Simon Wren Lewis pitches in to an exchange involving Adair Turner, myself and most recently Paul Krugman.
Adair wrote to make the argument that helicopter money was an alternative to lowering interest rates. My blog pointed out that it wasn’t. Absent the Fisher effect of helicopter money kicking in instantaneously, lower interest rates would be experienced in the interim, because of the liquidity effect of the extra money, just as in the case of the lower policy rate alternative [which would be implemented by…. creating extra money!].
Simon’s contribution says, in so far as it bears on my post, in short: if we are already at the limit below which the policy rate cannot be lowered, then interest rates can’t fall. Of course that is true. But the thought experiment that started the conversation clearly presupposes that interest rates are not already at this level. Otherwise it would not make sense to claim in the first place, as Adair did, that HM was an alternative to lower rates.
Simon also writes:
“anything that raises demand (as a fiscal expansion will) will tend to raise inflation, and so the monetary authorities will tend to raise nominal interest rates. Any temptation to say ‘yes but in the short run’ becomes dubious because of expectations effects.”
A few points here.
First, with sticky prices – and especially with other forms of persistence in the economy on the demand side – the change in inflation will be gradual. Just as with a conventional fiscal expansion.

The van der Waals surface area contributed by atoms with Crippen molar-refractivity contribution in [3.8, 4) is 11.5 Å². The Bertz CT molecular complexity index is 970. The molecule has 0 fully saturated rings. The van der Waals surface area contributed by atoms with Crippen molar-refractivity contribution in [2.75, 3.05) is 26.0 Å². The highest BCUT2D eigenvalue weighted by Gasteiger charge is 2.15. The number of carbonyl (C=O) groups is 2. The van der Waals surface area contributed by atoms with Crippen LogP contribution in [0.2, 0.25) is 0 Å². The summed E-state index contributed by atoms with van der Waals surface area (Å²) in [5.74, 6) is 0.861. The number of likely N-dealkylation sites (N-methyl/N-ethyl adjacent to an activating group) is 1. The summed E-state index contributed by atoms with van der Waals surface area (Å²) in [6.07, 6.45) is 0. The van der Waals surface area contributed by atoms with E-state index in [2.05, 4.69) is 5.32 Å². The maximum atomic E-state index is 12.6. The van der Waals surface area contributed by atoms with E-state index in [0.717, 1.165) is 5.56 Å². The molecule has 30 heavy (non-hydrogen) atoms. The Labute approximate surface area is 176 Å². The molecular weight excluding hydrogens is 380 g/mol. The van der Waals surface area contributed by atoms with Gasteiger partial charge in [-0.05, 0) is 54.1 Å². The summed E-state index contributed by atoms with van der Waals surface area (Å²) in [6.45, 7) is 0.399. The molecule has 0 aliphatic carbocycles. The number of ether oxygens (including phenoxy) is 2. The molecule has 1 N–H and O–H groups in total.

Second, it’s perplexing to me for Simon to note ‘the authorities will tend to raise nominal interest rates’. HM involves moving to a conscious plan for the trajectory of money quantities. In order not to undo HM either wholly or partially, interest rates are left to clear the market. The debate here is whether that market clearing rate will, for a while, and for the duration of the preference by policymakers for money quantities, be temporarily lower than in a counterfactual world in which the authorities instead forgo HM and opt simply to lower interest rates from their starting value.
Third, the importance of expectations is no doubt crucial. We can say that under rational expectations the Fisher effect might work faster than under adaptive expectations or learning. We don’t know for sure how expectations would work in this novel policy experiment of HM. But it doesn’t follow from this uncertainty that one should simply conclude that the Fisher effect of higher rates dominates in the short run too.
the whole helicopter money conversation is badly confused. its not that people disagree on the compararive statics. no one disgarees on these, how could they?
what skeptics about helicopter money want to know is through which workorse monetary equation is the change in the price level going to be causally driven.
I am very skeptical of anyone who uses the Buiter assymetry in the future budget constraint to get there. Very.
mostly for the following reason: with limited exceptions the advocates of HM dont actually believe this is the mechanism, what they really think is that its some kind of AD curve and the phillips curve that get you there. the tell being the strong argument from intuition that windfall money showing up in my bank account will spent (i think this is what the whole argument for HM is really about-just a brute force intuition pump)
only after this step, do they tell us that the future price level must be higher in order to maintain constant m/p. it does not help that they are confused about how easily one can switch back and forth between tageting quantities and targeting the price of liquidity. in fact one can not do this but through complex institutional ad hoc remedies–
for example, super saturation of reserves that ways yield zero should if believed to be permanent have a strong downward effect on the yields of even long dated treasury bonds irrespective of the fisher effect. the last point being very hard to understand, but also the most important.